SOUND BITE ”My love for New Yorkers right now is indefinite,” said Britney Spears yesterday. The pop star, who donated $1 from every ticket sold on her recent tour to Sept. 11 relief efforts, was in Manhattan yesterday to accept Cosmopolitan magazine’s ”Fun Fearless Female” of the year award. Right now, the most fearless thing the sexpot singer could do would be to pause at the height of her career and go to college, which she said she was considering. ”I’ve really, really been thinking about doing that,” said the former Mousketeer, who was home-schooled since she was nine. ”I thought, maybe when I finished this movie [”Crossroads”], I could explore it.” Here’s a tip, Britney, if you’re taking the SATs: ”indefinite” is not a synonym for ”infinite.”
REEL DEALS Catherine Zeta-Jones won’t have to shop for makeup or perfume for a while. She’ll be the face of Elizabeth Arden for the next four years, in a deal said to be worth more than $1 million per year. Said the ”America’s Sweethearts” star, ”As Miss Arden said, ‘to be beautiful and natural is the birthright of every woman.”’ At least until you’re 36, which is how old Zeta-Jones will be when her contract runs out. Then you’re on your own, baby….
The current mini-vogue for movie musicals, which includes Zeta-Jones’ upcoming ”Chicago” and last year’s ”Moulin Rouge,” has led USA Films to prepare an adaptation of the long-running Broadway show ”Contact.” Director/choreographer Susan Stroman, who won a Tony for her work on ”Contact” and two for her work on ”The Producers,” will make her film directing debut. The movie will have more dialogue than the stage version, which tells three stories almost entirely through dance….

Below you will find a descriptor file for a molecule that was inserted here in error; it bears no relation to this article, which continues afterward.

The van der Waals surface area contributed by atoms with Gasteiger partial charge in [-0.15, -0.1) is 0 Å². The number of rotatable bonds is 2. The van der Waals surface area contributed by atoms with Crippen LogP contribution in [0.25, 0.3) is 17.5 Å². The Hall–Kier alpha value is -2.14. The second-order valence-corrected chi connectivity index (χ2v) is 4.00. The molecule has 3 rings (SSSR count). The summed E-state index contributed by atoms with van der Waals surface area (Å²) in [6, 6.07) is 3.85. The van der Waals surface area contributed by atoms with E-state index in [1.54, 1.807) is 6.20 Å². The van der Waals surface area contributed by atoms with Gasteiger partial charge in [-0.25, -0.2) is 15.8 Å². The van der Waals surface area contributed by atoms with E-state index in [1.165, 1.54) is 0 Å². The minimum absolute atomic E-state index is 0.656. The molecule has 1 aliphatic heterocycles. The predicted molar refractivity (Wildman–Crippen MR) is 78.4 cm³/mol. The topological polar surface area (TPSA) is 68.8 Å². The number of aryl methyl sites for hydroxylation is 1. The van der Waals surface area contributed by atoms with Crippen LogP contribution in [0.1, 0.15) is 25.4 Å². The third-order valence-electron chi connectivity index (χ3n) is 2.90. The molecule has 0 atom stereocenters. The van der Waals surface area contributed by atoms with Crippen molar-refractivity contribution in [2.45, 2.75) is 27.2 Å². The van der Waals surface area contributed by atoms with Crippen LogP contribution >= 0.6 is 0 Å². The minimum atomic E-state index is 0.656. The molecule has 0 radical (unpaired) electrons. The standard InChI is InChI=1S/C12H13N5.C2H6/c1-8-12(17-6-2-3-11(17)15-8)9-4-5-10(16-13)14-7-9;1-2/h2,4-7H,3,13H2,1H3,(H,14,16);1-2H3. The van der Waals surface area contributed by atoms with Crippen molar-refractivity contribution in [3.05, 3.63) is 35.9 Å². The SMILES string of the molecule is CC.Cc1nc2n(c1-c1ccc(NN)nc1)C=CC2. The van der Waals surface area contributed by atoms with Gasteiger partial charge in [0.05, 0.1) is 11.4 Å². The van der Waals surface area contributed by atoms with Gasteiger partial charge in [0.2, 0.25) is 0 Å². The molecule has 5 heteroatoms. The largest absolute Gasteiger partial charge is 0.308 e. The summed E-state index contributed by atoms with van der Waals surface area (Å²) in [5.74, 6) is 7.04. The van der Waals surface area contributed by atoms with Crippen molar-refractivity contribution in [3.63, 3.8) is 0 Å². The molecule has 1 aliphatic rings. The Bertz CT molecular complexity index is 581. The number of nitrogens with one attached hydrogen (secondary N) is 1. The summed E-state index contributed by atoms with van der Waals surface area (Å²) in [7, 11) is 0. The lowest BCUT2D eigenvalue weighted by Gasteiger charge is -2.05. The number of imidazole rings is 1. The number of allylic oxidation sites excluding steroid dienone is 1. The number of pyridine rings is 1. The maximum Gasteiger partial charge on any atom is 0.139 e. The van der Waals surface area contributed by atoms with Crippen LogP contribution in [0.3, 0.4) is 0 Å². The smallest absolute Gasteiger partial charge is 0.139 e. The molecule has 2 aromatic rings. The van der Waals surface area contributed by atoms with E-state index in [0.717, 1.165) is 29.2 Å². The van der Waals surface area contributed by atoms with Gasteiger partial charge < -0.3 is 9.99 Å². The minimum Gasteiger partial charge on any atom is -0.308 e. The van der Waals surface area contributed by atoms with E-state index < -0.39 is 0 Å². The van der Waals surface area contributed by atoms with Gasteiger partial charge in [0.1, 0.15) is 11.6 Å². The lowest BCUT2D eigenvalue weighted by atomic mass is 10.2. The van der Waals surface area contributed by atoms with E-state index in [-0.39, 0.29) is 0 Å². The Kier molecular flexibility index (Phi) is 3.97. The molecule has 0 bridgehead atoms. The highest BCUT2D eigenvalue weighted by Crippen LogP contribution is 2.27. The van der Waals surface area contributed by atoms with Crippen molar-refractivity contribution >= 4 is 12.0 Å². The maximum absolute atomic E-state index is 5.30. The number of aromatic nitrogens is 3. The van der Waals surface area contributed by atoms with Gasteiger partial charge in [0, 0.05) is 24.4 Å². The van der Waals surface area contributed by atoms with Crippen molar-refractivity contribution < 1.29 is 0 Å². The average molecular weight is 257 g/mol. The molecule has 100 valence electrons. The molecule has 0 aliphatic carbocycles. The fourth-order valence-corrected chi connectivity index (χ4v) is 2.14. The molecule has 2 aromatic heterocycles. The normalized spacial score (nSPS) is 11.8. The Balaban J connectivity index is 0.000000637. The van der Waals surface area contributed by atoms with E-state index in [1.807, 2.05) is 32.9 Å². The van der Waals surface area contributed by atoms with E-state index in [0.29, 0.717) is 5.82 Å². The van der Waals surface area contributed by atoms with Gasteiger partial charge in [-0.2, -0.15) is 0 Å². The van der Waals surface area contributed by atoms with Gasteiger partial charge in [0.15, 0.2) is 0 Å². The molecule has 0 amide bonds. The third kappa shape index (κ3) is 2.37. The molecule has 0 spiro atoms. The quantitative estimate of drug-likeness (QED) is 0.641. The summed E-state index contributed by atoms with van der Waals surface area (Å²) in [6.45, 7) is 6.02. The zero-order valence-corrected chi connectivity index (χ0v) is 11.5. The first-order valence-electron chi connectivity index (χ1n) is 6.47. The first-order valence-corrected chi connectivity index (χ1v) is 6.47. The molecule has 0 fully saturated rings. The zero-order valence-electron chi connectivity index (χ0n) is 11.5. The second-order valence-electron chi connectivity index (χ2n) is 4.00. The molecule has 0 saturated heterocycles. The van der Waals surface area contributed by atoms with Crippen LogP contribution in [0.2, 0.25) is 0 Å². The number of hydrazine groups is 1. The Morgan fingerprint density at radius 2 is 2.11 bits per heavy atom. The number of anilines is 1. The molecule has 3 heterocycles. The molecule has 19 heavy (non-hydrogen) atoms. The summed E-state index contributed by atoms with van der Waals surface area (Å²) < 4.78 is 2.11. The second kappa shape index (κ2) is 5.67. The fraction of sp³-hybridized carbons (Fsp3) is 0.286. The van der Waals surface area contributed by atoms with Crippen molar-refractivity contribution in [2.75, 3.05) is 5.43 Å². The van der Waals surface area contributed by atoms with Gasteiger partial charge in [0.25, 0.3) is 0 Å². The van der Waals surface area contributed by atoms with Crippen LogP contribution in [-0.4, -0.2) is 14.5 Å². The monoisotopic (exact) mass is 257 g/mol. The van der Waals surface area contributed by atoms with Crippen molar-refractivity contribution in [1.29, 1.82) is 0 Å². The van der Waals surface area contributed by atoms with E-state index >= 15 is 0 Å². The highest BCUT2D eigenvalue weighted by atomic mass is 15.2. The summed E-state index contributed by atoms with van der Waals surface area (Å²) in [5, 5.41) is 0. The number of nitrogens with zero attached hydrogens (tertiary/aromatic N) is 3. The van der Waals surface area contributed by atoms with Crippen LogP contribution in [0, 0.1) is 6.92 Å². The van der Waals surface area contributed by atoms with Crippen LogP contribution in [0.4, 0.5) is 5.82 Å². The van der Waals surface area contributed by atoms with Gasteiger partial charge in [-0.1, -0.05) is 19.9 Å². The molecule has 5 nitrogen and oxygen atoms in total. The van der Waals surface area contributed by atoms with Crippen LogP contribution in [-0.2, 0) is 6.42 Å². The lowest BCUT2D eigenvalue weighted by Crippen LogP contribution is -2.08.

Few but imaginary critic David Manning may have loved Rob Schneider‘s last comedy, ”The Animal,” but his next one has a promising title: ”The Adventures of Sinbad the Insurance Salesman.” It also has a promising screenwriter: ”The Simpsons” scribe Mike Reiss. Schneider is attached to star as a lonely claims adjuster who meets the woman of his dreams….
Creepy Crispin Glover, whose immortal sequence in ”Wild at Heart” showed cockroaches crawling around in his underwear, seems a natural casting choice for New Line’s remake of ”Willard,” the 1971 horror cult favorite about a rat-loving recluse who uses his rampaging horde of rodents to wreak revenge. Scripting the adaptation are former ”X-Files” writers James Wong and Glen Morgan.